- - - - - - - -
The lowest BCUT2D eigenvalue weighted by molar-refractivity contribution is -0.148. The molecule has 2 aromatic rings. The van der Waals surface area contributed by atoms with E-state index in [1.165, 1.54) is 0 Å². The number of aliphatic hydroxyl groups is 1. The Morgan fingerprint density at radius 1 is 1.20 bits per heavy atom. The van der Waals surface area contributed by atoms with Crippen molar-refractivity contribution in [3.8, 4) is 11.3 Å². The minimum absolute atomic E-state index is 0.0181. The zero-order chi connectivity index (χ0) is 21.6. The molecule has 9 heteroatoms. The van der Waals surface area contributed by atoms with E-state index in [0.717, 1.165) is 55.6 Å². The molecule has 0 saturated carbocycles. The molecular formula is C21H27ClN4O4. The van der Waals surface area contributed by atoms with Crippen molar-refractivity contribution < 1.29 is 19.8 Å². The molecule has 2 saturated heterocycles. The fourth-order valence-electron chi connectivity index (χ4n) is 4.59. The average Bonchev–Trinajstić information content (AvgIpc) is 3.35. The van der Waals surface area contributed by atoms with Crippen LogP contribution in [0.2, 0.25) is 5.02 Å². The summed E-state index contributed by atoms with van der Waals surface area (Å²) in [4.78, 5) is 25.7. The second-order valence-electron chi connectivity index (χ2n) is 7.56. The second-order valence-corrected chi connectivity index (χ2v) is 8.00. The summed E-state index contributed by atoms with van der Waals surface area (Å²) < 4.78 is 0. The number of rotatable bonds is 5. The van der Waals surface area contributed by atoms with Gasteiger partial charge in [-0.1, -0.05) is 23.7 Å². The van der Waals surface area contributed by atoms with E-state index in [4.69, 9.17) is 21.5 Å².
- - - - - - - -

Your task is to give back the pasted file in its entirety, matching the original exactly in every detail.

The lowest BCUT2D eigenvalue weighted by molar-refractivity contribution is -0.148. The molecule has 2 aromatic rings. The van der Waals surface area contributed by atoms with E-state index in [1.165, 1.54) is 0 Å². The number of aliphatic hydroxyl groups is 1. The Morgan fingerprint density at radius 1 is 1.20 bits per heavy atom. The van der Waals surface area contributed by atoms with Crippen molar-refractivity contribution in [3.8, 4) is 11.3 Å². The minimum absolute atomic E-state index is 0.0181. The zero-order chi connectivity index (χ0) is 21.6. The molecule has 9 heteroatoms. The van der Waals surface area contributed by atoms with E-state index in [0.717, 1.165) is 55.6 Å². The molecule has 0 saturated carbocycles. The molecular formula is C21H27ClN4O4. The van der Waals surface area contributed by atoms with Crippen molar-refractivity contribution < 1.29 is 19.8 Å². The molecule has 2 saturated heterocycles. The fourth-order valence-electron chi connectivity index (χ4n) is 4.59. The average Bonchev–Trinajstić information content (AvgIpc) is 3.35. The van der Waals surface area contributed by atoms with Crippen LogP contribution in [0.2, 0.25) is 5.02 Å². The summed E-state index contributed by atoms with van der Waals surface area (Å²) in [4.78, 5) is 25.7. The second-order valence-electron chi connectivity index (χ2n) is 7.56. The second-order valence-corrected chi connectivity index (χ2v) is 8.00. The summed E-state index contributed by atoms with van der Waals surface area (Å²) < 4.78 is 0. The number of rotatable bonds is 5. The van der Waals surface area contributed by atoms with Gasteiger partial charge in [-0.1, -0.05) is 23.7 Å². The van der Waals surface area contributed by atoms with E-state index in [4.69, 9.17) is 21.5 Å².